Go get some extra sunshine from SoScrappy's Rainbow Challenge link-up today!

Wishing all my American readers a happy Memorial Day weekend!  My dad always liked to send email reminiscences of Decoration Day - as the holiday was known during his childhood.  I enjoyed hearing about those observances from "back in the day" and saved them all.  They are cherished memories of my dad, who I am remembering today.

Saturday, May 19, 2012

Spring 2012 Blogger's Quilt Festival: Split Nine-Patch TOBE

Spring Quilt Market is happening this weekend in Kansas City, which means it is also time for the Blogger's Quilt Festival - Spring Edition!  If you're not familiar with the online festival, take a hop over to Amy's Creative Side for a wonderful exhibition of quilts by bloggers from all over!

My entry for the festival is a colorful quilt that resulted from an online block exchange.

The quilt started with a batch of blocks shared by members of the Treadle On mail list.  Treadle On is dedicated to the use of antique and vintage people-powered sewing machines. Treadle On  has been around for 15 years, nurtured under the benevolent dictatorship of Dick (Captain Dick) Wightman.  The list has inspired countless sewing machine rebirths, as Captain Dick and list members encouraged folks to actually sew with treadle and hand-crank machines.

Group block exchanges among list members have become popular ways to utilize favorite antique machines.  Nicknamed "TOBEs" - Treadle On Block Exchanges - the swaps usually involve a pre-ordained block which is also inscribed with the stitcher's name and the type of sewing machine used, along with the machine's birth year, if known.

After I received my exchange blocks, I started playing with placement on my design wall.  The original blocks from the swap didn't weren't quite enough for the design I had in mind, so I started piecing more blocks.  It was almost like eating potato chips - once I got started I had a hard time stopping!  Even after I had a satisfactory number of blocks, I kept going with half-square triangles to add even more color and movement to the quilt.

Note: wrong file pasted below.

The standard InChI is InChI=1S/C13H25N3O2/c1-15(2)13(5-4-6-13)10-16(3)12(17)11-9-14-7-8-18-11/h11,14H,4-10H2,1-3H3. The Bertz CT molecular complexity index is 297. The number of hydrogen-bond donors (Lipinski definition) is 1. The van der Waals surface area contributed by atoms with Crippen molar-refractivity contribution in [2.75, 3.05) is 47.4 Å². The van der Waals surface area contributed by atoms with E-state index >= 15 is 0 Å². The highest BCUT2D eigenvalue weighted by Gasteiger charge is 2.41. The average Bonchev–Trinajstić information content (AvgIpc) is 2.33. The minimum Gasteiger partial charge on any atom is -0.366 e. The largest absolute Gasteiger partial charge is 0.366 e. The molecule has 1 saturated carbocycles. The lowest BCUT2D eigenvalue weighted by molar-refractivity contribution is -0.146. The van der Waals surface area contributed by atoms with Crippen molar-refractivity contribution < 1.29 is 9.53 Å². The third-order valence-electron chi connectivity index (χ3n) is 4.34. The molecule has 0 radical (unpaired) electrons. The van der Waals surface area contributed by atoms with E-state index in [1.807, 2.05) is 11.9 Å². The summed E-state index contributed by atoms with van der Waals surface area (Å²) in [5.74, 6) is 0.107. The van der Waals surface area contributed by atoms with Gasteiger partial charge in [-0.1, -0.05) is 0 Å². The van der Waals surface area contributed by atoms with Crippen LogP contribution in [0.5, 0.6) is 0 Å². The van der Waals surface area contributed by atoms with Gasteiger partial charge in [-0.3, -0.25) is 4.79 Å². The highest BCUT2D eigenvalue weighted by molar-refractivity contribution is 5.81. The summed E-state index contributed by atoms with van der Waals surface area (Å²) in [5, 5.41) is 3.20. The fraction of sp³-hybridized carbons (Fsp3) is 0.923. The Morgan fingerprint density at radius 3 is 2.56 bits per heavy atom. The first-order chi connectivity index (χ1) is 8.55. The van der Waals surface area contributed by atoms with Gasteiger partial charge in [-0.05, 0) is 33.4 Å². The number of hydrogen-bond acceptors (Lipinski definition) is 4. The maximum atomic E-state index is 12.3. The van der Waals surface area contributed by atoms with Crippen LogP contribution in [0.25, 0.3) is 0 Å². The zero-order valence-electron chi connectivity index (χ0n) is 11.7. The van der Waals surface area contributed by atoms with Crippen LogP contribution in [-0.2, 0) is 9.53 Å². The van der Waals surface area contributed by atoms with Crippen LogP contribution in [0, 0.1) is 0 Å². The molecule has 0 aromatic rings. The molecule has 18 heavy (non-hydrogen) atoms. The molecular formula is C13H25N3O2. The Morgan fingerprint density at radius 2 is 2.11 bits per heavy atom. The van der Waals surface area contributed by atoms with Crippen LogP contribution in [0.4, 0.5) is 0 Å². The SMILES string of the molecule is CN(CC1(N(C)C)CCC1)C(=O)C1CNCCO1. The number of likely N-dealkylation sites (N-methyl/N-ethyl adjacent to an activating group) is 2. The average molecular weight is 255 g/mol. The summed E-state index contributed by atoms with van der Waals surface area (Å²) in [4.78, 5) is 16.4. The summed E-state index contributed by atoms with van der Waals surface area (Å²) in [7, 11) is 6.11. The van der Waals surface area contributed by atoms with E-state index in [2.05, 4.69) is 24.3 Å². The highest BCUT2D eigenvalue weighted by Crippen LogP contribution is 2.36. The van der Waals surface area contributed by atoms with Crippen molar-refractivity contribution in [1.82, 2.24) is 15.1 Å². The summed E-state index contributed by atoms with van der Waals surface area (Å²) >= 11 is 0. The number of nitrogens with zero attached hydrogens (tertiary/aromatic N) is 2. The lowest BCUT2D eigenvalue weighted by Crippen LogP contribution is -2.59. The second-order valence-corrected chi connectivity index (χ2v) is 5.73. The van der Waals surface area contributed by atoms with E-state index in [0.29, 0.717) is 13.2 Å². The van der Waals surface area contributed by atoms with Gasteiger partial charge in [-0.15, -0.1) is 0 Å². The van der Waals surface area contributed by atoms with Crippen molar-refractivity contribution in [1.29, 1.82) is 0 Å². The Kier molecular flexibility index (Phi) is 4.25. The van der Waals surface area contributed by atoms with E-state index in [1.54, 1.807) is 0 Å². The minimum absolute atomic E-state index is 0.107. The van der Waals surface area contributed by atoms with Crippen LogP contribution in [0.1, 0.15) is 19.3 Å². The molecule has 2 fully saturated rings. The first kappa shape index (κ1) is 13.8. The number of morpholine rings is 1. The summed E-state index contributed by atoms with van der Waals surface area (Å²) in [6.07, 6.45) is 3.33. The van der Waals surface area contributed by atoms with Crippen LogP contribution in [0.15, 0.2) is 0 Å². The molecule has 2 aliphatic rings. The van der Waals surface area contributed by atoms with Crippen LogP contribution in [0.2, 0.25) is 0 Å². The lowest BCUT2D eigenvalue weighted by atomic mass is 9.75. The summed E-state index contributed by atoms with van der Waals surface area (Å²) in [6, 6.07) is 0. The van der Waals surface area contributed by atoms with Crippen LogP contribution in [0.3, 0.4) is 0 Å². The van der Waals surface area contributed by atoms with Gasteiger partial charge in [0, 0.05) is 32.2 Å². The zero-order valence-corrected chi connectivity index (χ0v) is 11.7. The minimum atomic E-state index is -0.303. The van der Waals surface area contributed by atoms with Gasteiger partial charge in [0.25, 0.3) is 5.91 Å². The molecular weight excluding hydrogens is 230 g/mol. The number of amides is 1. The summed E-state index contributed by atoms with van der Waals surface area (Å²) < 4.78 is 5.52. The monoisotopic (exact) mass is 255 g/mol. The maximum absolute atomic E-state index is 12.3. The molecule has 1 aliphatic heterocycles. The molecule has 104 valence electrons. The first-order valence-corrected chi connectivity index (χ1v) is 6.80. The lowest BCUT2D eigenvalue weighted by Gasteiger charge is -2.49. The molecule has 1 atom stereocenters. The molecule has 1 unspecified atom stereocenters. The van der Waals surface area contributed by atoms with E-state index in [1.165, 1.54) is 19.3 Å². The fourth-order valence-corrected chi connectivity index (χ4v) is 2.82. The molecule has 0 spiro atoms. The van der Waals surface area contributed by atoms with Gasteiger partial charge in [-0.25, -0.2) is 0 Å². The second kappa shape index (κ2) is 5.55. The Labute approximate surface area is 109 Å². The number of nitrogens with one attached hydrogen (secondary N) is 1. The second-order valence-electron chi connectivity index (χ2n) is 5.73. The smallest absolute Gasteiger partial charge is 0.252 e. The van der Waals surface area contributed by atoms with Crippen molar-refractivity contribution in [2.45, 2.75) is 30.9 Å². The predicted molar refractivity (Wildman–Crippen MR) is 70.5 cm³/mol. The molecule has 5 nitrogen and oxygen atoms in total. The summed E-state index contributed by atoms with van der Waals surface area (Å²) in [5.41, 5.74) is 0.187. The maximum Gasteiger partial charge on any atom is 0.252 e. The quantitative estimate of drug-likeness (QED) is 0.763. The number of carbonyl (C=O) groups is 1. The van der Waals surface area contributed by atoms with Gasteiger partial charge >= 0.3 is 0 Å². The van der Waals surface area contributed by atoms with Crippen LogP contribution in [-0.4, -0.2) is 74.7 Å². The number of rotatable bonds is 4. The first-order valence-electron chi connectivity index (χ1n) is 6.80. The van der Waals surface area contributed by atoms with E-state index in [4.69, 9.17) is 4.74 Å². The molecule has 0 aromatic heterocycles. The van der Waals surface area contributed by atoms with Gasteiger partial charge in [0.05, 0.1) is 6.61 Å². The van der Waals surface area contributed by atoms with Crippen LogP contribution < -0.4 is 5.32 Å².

During the quilt construction, the blocks kept falling off my design wall.  I didn't think anything of it, until I noticed (gasp!) one of the blocks had been chewed by my dog, Bailey.  Not only that, it was a block from a special quilting friend, Annie, who has free-motion quilted (on a treadle sewing machine!) several quilts for me.  Determined to salvage the block, I saw the damage could be repaired with judicious use of fusible interfacing and a little bit of dog paw applique.  I guess Bailey wanted to "autograph" the quilt, too!

Two of my favorite things about this quilt are the amazing variety of fabrics used by the swappers and the memories of wonderful friends I have made through Treadle On.  It's great fun to use this quilt and admire all the fabrics and remember all my sewing machine friends!  

Friday, May 18, 2012

Rainbow Scrap Saturday: Walkin' on Sunshine

The venerable Greek Square provides this week's yellow scrap happiness!
I was thinking of placing these blocks on point for the final quilt.

But when the blocks are placed together, there's an interesting secondary design where the corners meet.  I think I like this arrangement better!

One week of yellow scrappiness left for the Rainbow Scrap Challenge.  Do visit Soscrappy's blog to see what other RSC quilters are up to!

Monday, May 14, 2012

Elsie's Medallion..or, Quilting til the Cows Come Home

I have had this printed panel since the early 1990s.  In fact, I have two of them, along with additional panels of cows, pigs and chickens to cut out and applique.  Designed by Joan Kessler for Concord Fabrics, you can still find these gems on eBay!

I originally collected this panel and a host of cow-themed fabrics to make a quilt for a well-loved kindergarten teacher.  Imagine my dismay when she let me know there was no way she would appreciate a cow-themed quilt (despite having a huge collection of cow-kitsch in her classroom).  On to Plan B for the teacher and the cow fabrics!

I decided the beautiful bovine panel was just begging to be the center of a medallion quilt.  Elsie in the middle, surrounded by lots of cow fabric borders.  I've experimented with several different borders, but only recently settled on the current incarnation: